As a result of this failure, hot exhaust gases escaped out of the side of the solid rocket motor that in turn led to a major structural failure of the launch vehicle about 73 seconds after liftoff.
All seven crew members were killed.
The crew members were:
- Gregory Jarvis,
- Christa McAuliffe ,
- Ronald McNair (STS 41-B),
- Ellison Onizuka (STS 51-C),
- Judith Resnik (STS 41-D),
- Francis Scobee (STS 41-C), and
- Michael Smith.
- NASA Information on the Challenger Accident
- Report on cause of death of crew
- NASA audio from the Challenger launch
- President Ronald Reagan's Challenger speech
- Rogers Commission accident report
- 24 May 1986 - Stephen Thorne was killed when the Pitts Special aircraft in which he was riding crashed in Santa Fe, TX. His flight was unrelated to any NASA project.
- 17 June 1989 - S. David Griggs (STS 51-D) was killed in a vintage WWII aircraft while practicing for an air show in Earle, AR. His flight was unrelated to any NASA project.
- 5 April 1991 - Sonny Carter (STS 33) was killed in an airliner crash involving an Atlantic Southeast Airlines Brasilia aircraft. The crash occurred while Carter was traveling on NASA business.
- 22 May 2001 - Patricia Robertson and her flight instructor were killed as a result of injuries sustained in a plane crash. She was on a training flight that was not related to any NASA project.
- 1 February 2003; Space Shuttle Columbia ( STS-107), over northeast Texas:
Columbia was in the re-entry phase of flight after a 16-day mission and its intended destination was the Kennedy Space Center in Florida.
Communications with the shuttle were lost at about 9 a.m. local time.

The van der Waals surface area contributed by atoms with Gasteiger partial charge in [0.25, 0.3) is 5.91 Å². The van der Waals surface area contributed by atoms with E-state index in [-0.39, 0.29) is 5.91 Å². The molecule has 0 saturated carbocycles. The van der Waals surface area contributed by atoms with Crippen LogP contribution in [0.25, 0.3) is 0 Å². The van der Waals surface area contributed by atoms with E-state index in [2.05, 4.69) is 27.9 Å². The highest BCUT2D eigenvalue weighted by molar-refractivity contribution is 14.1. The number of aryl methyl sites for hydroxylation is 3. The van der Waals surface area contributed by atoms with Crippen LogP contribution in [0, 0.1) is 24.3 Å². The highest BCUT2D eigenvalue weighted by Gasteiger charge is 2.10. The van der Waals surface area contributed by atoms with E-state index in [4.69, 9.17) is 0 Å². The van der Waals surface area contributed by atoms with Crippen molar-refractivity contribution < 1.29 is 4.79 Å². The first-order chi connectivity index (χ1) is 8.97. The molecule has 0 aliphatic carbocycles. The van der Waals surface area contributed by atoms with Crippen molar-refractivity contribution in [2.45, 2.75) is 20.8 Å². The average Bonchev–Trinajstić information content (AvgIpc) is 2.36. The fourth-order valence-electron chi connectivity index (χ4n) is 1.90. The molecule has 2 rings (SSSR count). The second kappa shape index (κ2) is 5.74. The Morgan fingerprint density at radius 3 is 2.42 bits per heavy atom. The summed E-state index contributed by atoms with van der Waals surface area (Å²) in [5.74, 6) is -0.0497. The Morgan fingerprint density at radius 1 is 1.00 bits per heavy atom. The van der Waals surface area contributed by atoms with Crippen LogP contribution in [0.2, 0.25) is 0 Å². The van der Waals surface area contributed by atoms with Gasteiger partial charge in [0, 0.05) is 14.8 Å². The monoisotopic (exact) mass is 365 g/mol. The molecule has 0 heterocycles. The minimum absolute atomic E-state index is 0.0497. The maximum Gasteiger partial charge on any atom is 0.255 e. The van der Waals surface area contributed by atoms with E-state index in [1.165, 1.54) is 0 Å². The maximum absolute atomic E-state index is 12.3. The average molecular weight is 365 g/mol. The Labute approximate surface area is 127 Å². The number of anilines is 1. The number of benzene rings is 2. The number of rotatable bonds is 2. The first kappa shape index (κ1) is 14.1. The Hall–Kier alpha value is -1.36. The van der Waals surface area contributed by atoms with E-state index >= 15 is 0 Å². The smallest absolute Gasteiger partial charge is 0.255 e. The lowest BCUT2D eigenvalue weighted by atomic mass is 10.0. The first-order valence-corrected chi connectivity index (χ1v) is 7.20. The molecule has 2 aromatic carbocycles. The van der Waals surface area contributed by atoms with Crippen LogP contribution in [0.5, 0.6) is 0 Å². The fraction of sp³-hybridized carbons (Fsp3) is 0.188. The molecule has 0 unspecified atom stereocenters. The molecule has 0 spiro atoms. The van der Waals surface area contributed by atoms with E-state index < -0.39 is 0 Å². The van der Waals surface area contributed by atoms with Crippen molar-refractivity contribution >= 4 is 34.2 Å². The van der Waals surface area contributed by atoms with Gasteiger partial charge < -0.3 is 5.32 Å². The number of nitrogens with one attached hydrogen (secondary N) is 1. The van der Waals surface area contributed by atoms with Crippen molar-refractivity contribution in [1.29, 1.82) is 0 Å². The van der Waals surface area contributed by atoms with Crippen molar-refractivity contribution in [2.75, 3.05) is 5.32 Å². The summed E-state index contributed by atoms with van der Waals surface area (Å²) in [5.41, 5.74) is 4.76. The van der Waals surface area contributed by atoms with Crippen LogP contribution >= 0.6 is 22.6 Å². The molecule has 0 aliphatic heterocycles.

At the time of the most catastrophic phase of the breakup, the spacecraft was at an altitude of about 203,000 feet (approx. 39 mi. or 63 km) and was traveling at about Mach 18 (roughly 12,500 mph or 20,000 kph).
While most of the debris landed in northeast Texas and western Louisiana, especially the area around the town of Nacagdoches (Knack-a-doe-chess), the breakup very likely began further west, possibly before the spacecraft passed over California. All seven astronauts on board the spacecraft were killed. The crew members were:
- Michael Anderson (STS-89),
- David Brown,
- Kalpana Chawla (STS-87),
- Laurel Clark,
- Rick Husband (STS-96),
- William McCool, and
- Ilan Ramon.
- Columbia Accident Investigation Board (CAIB) report
- 31 October 2014; SpaceShipTwo; near Cantil, CA - Michael Alsbury, a civilian test pilot for the Scaled Composites company, was killed during a flight test of the SpaceShipTwo near Mojave, CA.
The spacecraft, which was being developed for the Virgin Galactic company for use in commercial suborbital space flights, was on a test flight to evaluate the performance of its rocket engine.
Shortly after SpaceShipTwo was launched from its carrier aircraft, an apparent early deployment of a speed control system led to an inflight breakup. The other crew member, Peter Siebold, was able to parachute to safety
Siebold is the second person to survive a mishap that resulted in the loss of a space vehicle, with the first being astronaut Virgil (Gus) Grissom who survived the sinking of his Mercury 4 capsule. Siebold is also the first person to survive a fatal space vehicle mishap.
http://www.airsafe.com/events/space/astrofat.htm -- Revised: 4 January 2019